Future of ‘The Hole’ discussed in court, as trial’s end nears

As the end nears for the trial involving lawsuits over who gets paid what/when in relation to “The Hole” (June 2009 photo at right) – the project once known as Fauntleroy Place, once slated for Whole Foods, Hancock Fabrics and apartments, now a massive excavation idle for 2 years – we’re covering what happens in King County Superior Court Judge Susan Craighead‘s courtroom. WSB contributor Katie Meyer sat in on the trial again Tuesday, and reported that closing statements are expected today after one last round of witness testimony. Right now, we’re in court, where the witness on the stand was with Chicago Title when it evaluated title insurance for a sale of the project in summer 2008. Yesterday, Seattle Capital’s Robert Story, Jr., was among the witnesses, and said on the stand, “The day before the transaction fell apart [to sell to another lender], everyone felt it would close. It was a quite shocking and horrible day when we found out the deal wouldn’t close.” He was questioned about signing the “Owner’s Affidavit” document that was required (by Chicago Title) to receive title insurance, saying he signed it in the capacity of Seattle Capital Company, “acting on behalf of the lender,” on June 18, 2008. He testified that to his knowledge, there had been no real “work” done at the site prior to June 18th (in the key trial issue of whose lien/s take precedence for payment, that is a major question – what work was done, by whom, and when). Read on for other highlights from yesterday – including testimony from the developer who hopes to take over the site:

Story was asked what he knew about why the prospective buyer UDR pulled out of the deal; he thought “a number of people (were) responsible,” including then-developers BlueStar. Asked if he had an alternate buyer in place in case the sale didn’t close: “Probably the biggest mistake of my life – no.” Asked why construction company Ledcor hadn’t been paid, Story was first walked through how much money his company took in during 2007, and spent, and eventually said, “There’s no money to pay Ledcor.” Told a ledger showed there was money as of September 2008, he said he couldn’t answer why that money wasn’t used to pay Ledcor then. Asked by the judge about a disconnect with the prospective buyer in the final days before the deal fell apart, Story testified, “… we didn’t have good enough communication to negotiate,” saying BlueStar boss Steve Hartley was handling much of the communication long-distance, and claiming the final talks were “only a million apart” but it fell apart before they realized it: “It was a disaster, a horrible day.”

The next witness was Thomas Lee of Madison Development LLC, which has a related entity now involved in the site’s potential future (as 3922 SW Alaska LLC). Lee was approached as a buyer after the UDR deal collapsed, according to testimony, which noted that another potential buyer, Alamo Manhattan, had fallen through (here’s a WSB report on that from July 2009). Lee said, “… after spending 10 days of sifting through thousands of pages, volumes of documents, I was only interested in purchasing the deed of trust. Because several liens were against the property, it was a mess. The entity Fauntleroy Place LLC was in default of the loan, the permits were laying fallow, the contractor hadn’t been paid, there was ‘a whole bunch of hair on that,’ as they say, but there was a construction loan in place that had valid title insurance policy on it, and that’s what we decided to purchase.”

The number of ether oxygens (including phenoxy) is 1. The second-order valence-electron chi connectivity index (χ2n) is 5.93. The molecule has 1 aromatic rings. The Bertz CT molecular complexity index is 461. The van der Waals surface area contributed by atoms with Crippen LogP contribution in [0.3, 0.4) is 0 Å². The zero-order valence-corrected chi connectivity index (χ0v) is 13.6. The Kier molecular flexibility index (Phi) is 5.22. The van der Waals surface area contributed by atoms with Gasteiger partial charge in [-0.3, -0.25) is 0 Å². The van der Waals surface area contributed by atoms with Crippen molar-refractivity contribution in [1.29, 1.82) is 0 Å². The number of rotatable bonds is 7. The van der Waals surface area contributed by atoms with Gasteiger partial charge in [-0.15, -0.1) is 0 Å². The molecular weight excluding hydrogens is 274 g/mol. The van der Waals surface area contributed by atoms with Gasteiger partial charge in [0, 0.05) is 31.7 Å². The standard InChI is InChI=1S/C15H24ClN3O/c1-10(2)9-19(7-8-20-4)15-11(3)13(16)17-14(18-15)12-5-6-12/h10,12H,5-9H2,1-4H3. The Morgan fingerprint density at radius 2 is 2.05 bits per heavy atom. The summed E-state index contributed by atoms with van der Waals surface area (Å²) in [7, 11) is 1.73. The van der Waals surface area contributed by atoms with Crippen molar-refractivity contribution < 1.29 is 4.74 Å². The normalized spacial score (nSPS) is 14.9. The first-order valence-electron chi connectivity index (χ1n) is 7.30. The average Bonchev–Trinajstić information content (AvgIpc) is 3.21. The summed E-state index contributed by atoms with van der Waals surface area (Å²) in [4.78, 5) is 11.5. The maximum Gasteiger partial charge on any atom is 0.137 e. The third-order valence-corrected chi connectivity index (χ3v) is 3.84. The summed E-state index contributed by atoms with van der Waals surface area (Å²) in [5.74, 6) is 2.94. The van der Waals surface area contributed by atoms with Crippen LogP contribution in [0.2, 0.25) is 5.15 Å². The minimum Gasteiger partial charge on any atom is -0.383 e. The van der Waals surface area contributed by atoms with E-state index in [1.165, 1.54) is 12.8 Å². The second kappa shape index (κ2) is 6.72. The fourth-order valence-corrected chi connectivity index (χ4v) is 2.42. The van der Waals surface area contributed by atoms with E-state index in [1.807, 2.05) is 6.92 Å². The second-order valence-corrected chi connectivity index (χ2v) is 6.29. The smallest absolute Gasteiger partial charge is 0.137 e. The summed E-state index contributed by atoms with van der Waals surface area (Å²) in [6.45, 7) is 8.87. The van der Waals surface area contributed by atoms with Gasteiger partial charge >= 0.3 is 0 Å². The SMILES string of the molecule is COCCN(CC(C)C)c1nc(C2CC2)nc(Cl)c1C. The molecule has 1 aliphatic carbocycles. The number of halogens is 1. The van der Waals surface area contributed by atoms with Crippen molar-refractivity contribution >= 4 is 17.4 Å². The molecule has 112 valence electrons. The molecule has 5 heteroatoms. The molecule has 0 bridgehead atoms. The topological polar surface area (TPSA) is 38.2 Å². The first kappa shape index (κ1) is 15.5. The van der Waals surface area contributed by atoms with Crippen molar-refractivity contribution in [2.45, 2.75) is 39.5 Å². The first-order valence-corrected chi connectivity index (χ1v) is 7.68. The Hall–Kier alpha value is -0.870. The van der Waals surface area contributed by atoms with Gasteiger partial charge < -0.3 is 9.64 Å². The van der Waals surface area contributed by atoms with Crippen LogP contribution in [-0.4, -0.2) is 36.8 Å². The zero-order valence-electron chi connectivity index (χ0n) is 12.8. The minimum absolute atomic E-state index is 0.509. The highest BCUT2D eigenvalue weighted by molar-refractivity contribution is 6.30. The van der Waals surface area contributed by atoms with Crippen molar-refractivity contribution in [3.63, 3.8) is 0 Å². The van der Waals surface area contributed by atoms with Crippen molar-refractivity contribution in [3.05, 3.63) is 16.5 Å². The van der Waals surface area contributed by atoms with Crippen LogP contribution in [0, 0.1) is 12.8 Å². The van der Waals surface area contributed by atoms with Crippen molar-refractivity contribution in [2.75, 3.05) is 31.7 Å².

Lee testified about what Madison Development Group’s plans are for the property, should things
eventually clear up: “It was originally intended to be a grocery store, some ancillary retail, and some apartments, I’m sure it will be similar to that when we’re finished. We’ve had someone out there daily. Someone making sure erosion doesn’t take place and erode shoring wall. We’ve taken steps to make it safer than when we purchased it – put up Jersey barriers, new fencing, cleaned it up to look less ragged, keeping integrity of that hole staying the way it is. We monitor it twice a week, we have to give that info to the City; so far, its
been fine.”

The day’s last witness on Tuesday was from Chicago Title (another rep of which is on the stand right now). More later, once this gets to closing statements.

5 Replies to "Future of 'The Hole' discussed in court, as trial's end nears"

  • ericak November 3, 2010 (11:12 am)

    Interesting comments by Thomas Lee. Keep in mind the continued letters, emails and meetings about safety concerns at the site that the community/neighborhood leaders initiated and had with the PR firm that Madison hired. Some of this work is not yet complete – the vehicle barrier requested on the Alaska side of the project has yet to be installed. All that is keeping cars out right now is a chain link fence. We look forward to the completion of the safety measures requested and a stronger vehicle barrier.

  • Daffodil November 3, 2010 (4:24 pm)

    I really miss having a fabric store in the area. Appalled at what a mess this is.

    • WSB November 3, 2010 (4:28 pm)

      Daff, you did see the news that West Seattle Fabric Company is coming to ex-Click! spot in the Admiral District, right? Doesn’t speak to the entirety of your point but just to make sure you heard – TR

  • KD November 3, 2010 (8:41 pm)

    Hopefully the future site of Trader Joe’s West Seattle? =)

  • ellenater November 3, 2010 (9:32 pm)

    fascinating story.

    KD, TJs is going into the car lot, not the Hole Foods hole

Sorry, comment time is over.